Dear community members,
My name is Dr. Marc Fouradoulas and I am on the team of the Pain Companion medical advisors. Besides the support that you find from other members in this community, we would like to provide qualified articles about important pain related topics. We hope this will help you to learn more about your condition and ways to deal with it. I would like to start off with an article about fibromyalgia:
Fibromyalgia - An Introduction
Fibromyalgia is the second most common chronic musculoskeletal pain disorder after osteoarthritis. It affects about 2 to 8% of the population, primarily women in their middle age1. In the US about 10 million people are diagnosed with fibromyalgia2. The occurrence is similar in different countries, cultures and ethnic groups but increases if a first-degree family member is diagnosed with it.
What is fibromyalgia and how is it diagnosed?
Fibromyalgia is characterized by widespread pain and accompanied by other symptoms such as fatigue, cognitive problems and sleep disturbances. The pain is diffuse and not localized in specific body parts but in the soft tissue, often referred to as generalized tenderness. The diagnostic criteria proposed by the American College of Rheumatology in 20103 include chronic (>3 months) widespread pain and a score of the four items fatigue, non-restorative sleep, cognitive symptoms (concentration, dizziness, memory problems) and sum of other unspecific symptoms like tingling, irritable bowel or bladder, dry eyes or headache.
Other causes like injury or inflammation must be excluded, although it often (10-30%) occurs in addition to other rheumatic disorders like rheumatoid arthritis, lupus and ankylosing spondylitis. Other frequent concurrent disorders are irritable bowel syndrome, temporomandibular joint disorder painful bladder syndrome and many more so called functional disorders.
The diagnostic criteria changed in 2010, as the only clinical criterion „tender-points“ was abandoned. Tender points referred to the observation that the pain threshold in fibromyalgia is generally lowered, leading to tenderness all over the body, especially around joints, when localized pressure is applied. This doesn't mean that there is damage in the tissue. Rather the processing of pain is amplified by the nervous system: What others experience as touch, fibromyalgia patients experience as pain. For this reason, it is considered a "centralized pain disorder" and not a peripheral one.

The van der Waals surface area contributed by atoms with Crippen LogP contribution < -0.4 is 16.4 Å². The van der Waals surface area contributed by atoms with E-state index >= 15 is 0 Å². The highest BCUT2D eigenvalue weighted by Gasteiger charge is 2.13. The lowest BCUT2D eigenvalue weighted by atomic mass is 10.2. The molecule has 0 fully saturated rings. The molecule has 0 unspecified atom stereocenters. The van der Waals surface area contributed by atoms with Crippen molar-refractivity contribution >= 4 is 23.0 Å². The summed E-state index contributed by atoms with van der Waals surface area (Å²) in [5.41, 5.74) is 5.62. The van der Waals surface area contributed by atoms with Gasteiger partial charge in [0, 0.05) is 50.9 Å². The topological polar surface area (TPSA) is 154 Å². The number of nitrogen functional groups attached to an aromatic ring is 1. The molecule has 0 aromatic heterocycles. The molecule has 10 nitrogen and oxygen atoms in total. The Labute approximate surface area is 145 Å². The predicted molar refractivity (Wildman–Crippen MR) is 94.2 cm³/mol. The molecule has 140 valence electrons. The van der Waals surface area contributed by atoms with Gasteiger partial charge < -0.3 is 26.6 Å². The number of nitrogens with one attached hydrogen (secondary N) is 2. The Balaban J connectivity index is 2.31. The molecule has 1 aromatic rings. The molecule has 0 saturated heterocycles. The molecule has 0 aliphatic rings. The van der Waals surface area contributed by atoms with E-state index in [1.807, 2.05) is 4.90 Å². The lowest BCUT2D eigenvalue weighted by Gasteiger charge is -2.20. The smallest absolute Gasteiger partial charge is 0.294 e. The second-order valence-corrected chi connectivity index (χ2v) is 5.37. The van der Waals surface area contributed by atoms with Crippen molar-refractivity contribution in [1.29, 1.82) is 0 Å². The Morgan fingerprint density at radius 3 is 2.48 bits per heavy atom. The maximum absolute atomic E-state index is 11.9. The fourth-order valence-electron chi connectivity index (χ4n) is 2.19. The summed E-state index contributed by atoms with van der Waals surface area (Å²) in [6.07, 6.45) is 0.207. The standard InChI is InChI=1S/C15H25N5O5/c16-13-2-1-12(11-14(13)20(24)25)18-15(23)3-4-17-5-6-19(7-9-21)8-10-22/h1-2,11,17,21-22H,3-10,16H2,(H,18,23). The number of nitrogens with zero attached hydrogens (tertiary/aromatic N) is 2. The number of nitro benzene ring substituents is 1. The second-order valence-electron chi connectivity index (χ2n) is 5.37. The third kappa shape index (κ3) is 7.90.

So to cut a long story short, fibromyalgia is diagnosed based on an arithmetic score of unspecific symptoms without markers in blood, imaging or physical examination.
The problem with the fibromyalgia diagnosis
The diagnostic criteria were initially supposed to accelerate research and were never meant to define a distinct disorder. Hence the diagnosis sums up symptoms that occur together above-average but may have different underlying causes. Therefore, it's better to use the term Fibromyalgia Syndrome (FMS). FMS is a broad label that gives the health care professional an idea of what symptoms you are talking about and that other causes like inflammation have been ruled out. But the value of the label in the treatment process is limited since the understanding of the cause and development of FMS is still very limited. So it's important not to overemphasize this term. On the other side, the diagnosis can point you in the right direction, prevent further unnecessary diagnostic procedures and help establish support groups. It also stresses that the pain is not due to damage in painful regions and is not progressive.
What are the causes of FMS?
Several biological (genetic, inflammation), psychological and social factors have been identified to contribute to the development of FMS. In recent years FMS has been increasingly considered to be a disorder of the stress processing system. The processing of stress and pain are closely interlinked and affect each other, resulting in disordered pain modulation in the central nervous system. Childhood trauma or neglect, physical trauma and psychological factors like anxiety, depression and action proneness have been associated with the onset of FMS4. In other words, chronic psychological as well as physical stress seem to play a major role. This makes treatment challenging but explains the focus in psychological and psychopharmacological interventions. There is a lot more to say about this condition and treatment options and we will cover it in following articles.
I am eager to hear your thoughts and questions regarding this article. Please let me know what other topics you would like to hear more about.
Dr. Marc Fouradoulas
Clauw, Daniel J. "Fibromyalgia: a clinical review." Jama 311.15 (2014): 1547-1555.
Egle, ULRICH T., and B. Zentgraf. "Psychosomatische Schmerztherapie."Stuttgart: Kohlhammer (2014).